“It is a mixture of a lot of things. It certainly is a reflection of the issues we face in the country, and a lot of this reminds us of the 1990s where border drawings and crossings where discussed, and later on attempted. There is no secret that the Chairman of BiH’s presidency is an open propagator of division, discontent with the state and willingness for partition and secession. When you add to that the support he receives from his patrons in Belgrade and Moscow, it becomes easier for such ideas to be pursued. It also is a good learning lesson, insofar that it allows us, pro-Bosnian forces, to carefully listen and be warned of what kind of thoughts are circulated among these structures in BiH,” Mr. Čančar explains.

But, in times of changing global political landscape, where other issues are in the centre of attention, the first steps have to come from within the pro-Bosnian side. No other outside entity is going to put BiH on the first place of priorities if we don’t do so. Also, there is no evidence that the EU, in the midst of its own challenges (Brexit, EU elections), is marshalling a diplomatic (or any other kind of) initiative to deescalate these growing provocations coming from the RS. Once we do everything in our power to push back, then the rest will follow, including the support and concrete actions from the International Community. In the meantime, nationalist and populist politics will be the way of swaying masses and instilling fear led control of the citizens of BiH which masks any kind of real confrontation with everyday problems of our country; economic, demographic, political and social ones, he explains.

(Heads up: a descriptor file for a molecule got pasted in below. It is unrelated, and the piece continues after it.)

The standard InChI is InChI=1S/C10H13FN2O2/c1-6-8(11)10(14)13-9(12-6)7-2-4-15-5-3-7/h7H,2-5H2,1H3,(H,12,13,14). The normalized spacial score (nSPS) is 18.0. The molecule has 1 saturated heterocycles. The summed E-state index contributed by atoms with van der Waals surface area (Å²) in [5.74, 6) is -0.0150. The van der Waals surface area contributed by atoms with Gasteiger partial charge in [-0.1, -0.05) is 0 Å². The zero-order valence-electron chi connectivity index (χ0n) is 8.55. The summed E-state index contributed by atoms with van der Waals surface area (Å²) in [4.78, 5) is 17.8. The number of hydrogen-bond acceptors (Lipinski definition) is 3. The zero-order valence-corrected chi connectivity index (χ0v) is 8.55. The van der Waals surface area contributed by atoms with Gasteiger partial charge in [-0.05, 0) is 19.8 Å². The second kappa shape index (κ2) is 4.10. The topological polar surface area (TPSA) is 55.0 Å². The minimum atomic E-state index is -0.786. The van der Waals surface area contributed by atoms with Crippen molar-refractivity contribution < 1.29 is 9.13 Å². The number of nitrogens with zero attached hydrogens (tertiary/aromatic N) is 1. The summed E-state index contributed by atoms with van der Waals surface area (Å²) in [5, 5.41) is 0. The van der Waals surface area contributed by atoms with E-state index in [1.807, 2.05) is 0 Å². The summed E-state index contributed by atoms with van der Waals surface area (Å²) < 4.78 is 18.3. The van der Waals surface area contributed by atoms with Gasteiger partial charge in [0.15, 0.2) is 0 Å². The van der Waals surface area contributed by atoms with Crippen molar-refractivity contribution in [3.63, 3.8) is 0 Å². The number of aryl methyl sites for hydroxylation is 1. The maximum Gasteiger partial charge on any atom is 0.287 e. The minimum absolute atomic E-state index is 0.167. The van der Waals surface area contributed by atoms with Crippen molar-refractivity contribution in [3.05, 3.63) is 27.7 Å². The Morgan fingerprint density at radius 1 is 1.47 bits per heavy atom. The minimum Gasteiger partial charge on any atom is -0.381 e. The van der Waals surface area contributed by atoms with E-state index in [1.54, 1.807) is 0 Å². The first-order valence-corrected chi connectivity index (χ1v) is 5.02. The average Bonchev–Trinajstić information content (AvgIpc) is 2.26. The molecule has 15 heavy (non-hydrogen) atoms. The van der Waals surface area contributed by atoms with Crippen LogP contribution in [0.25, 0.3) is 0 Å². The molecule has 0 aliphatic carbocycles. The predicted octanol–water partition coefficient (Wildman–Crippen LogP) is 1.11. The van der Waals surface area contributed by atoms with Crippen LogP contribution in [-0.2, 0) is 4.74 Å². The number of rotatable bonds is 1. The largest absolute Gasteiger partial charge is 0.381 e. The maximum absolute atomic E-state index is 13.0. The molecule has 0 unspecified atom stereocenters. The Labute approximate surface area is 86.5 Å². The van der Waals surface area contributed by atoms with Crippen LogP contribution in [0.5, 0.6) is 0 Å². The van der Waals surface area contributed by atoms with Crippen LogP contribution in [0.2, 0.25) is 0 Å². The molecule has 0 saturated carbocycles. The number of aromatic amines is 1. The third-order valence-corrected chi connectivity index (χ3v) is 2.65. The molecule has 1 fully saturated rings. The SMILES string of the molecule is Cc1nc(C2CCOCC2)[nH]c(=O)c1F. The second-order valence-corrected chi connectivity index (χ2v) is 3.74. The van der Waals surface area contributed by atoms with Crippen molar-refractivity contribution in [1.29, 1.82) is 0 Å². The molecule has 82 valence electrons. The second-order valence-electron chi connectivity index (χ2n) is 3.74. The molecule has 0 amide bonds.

Sarajevo Times: How would you comment on Republika Srpska’s decision to form a police reserve force? Is this a red alert? Should PIC countries intervene? Is this similar to events in 1990s?